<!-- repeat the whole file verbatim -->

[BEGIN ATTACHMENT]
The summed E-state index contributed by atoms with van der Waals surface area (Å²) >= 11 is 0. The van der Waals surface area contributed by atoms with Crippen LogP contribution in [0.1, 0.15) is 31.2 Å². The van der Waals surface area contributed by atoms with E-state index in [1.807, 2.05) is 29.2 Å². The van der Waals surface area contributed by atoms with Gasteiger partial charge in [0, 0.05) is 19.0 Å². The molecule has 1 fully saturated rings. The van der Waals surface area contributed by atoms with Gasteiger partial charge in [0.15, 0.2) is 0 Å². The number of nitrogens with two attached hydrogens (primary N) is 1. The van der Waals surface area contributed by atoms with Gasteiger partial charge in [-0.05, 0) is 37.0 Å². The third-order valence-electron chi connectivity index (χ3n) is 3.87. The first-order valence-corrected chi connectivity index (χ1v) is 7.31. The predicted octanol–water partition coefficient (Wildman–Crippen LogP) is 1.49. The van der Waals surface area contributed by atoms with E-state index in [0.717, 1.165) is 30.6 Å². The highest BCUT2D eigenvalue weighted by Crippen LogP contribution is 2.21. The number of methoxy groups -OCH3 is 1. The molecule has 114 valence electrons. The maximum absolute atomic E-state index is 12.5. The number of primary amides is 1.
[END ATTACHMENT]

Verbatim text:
The summed E-state index contributed by atoms with van der Waals surface area (Å²) >= 11 is 0. The van der Waals surface area contributed by atoms with Crippen LogP contribution in [0.1, 0.15) is 31.2 Å². The van der Waals surface area contributed by atoms with E-state index in [1.807, 2.05) is 29.2 Å². The van der Waals surface area contributed by atoms with Gasteiger partial charge in [0, 0.05) is 19.0 Å². The molecule has 1 fully saturated rings. The van der Waals surface area contributed by atoms with Gasteiger partial charge in [0.15, 0.2) is 0 Å². The number of nitrogens with two attached hydrogens (primary N) is 1. The van der Waals surface area contributed by atoms with Gasteiger partial charge in [-0.05, 0) is 37.0 Å². The third-order valence-electron chi connectivity index (χ3n) is 3.87. The first-order valence-corrected chi connectivity index (χ1v) is 7.31. The predicted octanol–water partition coefficient (Wildman–Crippen LogP) is 1.49. The van der Waals surface area contributed by atoms with E-state index in [0.717, 1.165) is 30.6 Å². The highest BCUT2D eigenvalue weighted by Crippen LogP contribution is 2.21. The number of methoxy groups -OCH3 is 1. The molecule has 114 valence electrons. The maximum absolute atomic E-state index is 12.5. The number of primary amides is 1.